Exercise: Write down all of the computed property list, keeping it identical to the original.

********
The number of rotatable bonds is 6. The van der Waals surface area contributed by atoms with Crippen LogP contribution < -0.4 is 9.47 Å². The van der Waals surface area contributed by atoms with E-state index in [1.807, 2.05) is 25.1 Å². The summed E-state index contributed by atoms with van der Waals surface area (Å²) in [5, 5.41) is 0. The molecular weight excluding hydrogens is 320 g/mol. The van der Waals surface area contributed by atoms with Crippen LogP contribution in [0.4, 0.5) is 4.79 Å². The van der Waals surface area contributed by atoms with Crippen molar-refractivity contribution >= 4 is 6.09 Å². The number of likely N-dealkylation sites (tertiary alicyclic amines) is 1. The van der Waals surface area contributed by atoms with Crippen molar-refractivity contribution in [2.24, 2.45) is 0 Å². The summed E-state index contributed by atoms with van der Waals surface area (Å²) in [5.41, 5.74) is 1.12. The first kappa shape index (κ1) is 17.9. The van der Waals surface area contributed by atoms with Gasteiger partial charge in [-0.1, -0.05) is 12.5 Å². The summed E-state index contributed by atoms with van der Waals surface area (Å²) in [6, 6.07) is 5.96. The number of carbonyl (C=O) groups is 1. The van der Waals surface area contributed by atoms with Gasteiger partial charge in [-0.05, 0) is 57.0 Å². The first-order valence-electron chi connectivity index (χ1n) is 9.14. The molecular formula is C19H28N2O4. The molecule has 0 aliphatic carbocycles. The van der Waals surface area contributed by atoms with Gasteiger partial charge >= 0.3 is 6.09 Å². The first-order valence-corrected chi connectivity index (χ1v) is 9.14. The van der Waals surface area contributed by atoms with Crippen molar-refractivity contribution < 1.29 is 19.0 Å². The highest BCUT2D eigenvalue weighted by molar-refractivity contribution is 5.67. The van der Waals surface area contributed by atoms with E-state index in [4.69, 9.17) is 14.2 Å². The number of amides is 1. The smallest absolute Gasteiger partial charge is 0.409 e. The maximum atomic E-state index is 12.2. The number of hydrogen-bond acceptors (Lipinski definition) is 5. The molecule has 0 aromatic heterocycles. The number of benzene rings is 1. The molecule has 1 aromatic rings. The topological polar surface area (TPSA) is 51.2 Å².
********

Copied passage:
The number of rotatable bonds is 6. The van der Waals surface area contributed by atoms with Crippen LogP contribution < -0.4 is 9.47 Å². The van der Waals surface area contributed by atoms with E-state index in [1.807, 2.05) is 25.1 Å². The summed E-state index contributed by atoms with van der Waals surface area (Å²) in [5, 5.41) is 0. The molecular weight excluding hydrogens is 320 g/mol. The van der Waals surface area contributed by atoms with Crippen LogP contribution in [0.4, 0.5) is 4.79 Å². The van der Waals surface area contributed by atoms with Crippen molar-refractivity contribution >= 4 is 6.09 Å². The number of likely N-dealkylation sites (tertiary alicyclic amines) is 1. The van der Waals surface area contributed by atoms with Crippen molar-refractivity contribution in [2.24, 2.45) is 0 Å². The summed E-state index contributed by atoms with van der Waals surface area (Å²) in [5.41, 5.74) is 1.12. The first kappa shape index (κ1) is 17.9. The van der Waals surface area contributed by atoms with Gasteiger partial charge in [-0.1, -0.05) is 12.5 Å². The summed E-state index contributed by atoms with van der Waals surface area (Å²) in [6, 6.07) is 5.96. The number of carbonyl (C=O) groups is 1. The van der Waals surface area contributed by atoms with Gasteiger partial charge in [-0.05, 0) is 57.0 Å². The first-order valence-electron chi connectivity index (χ1n) is 9.14. The molecular formula is C19H28N2O4. The molecule has 0 aliphatic carbocycles. The van der Waals surface area contributed by atoms with Gasteiger partial charge >= 0.3 is 6.09 Å². The first-order valence-corrected chi connectivity index (χ1v) is 9.14. The van der Waals surface area contributed by atoms with Crippen molar-refractivity contribution < 1.29 is 19.0 Å². The highest BCUT2D eigenvalue weighted by molar-refractivity contribution is 5.67. The van der Waals surface area contributed by atoms with E-state index in [4.69, 9.17) is 14.2 Å². The number of amides is 1. The smallest absolute Gasteiger partial charge is 0.409 e. The maximum atomic E-state index is 12.2. The number of hydrogen-bond acceptors (Lipinski definition) is 5. The molecule has 0 aromatic heterocycles. The number of benzene rings is 1. The molecule has 1 aromatic rings. The topological polar surface area (TPSA) is 51.2 Å².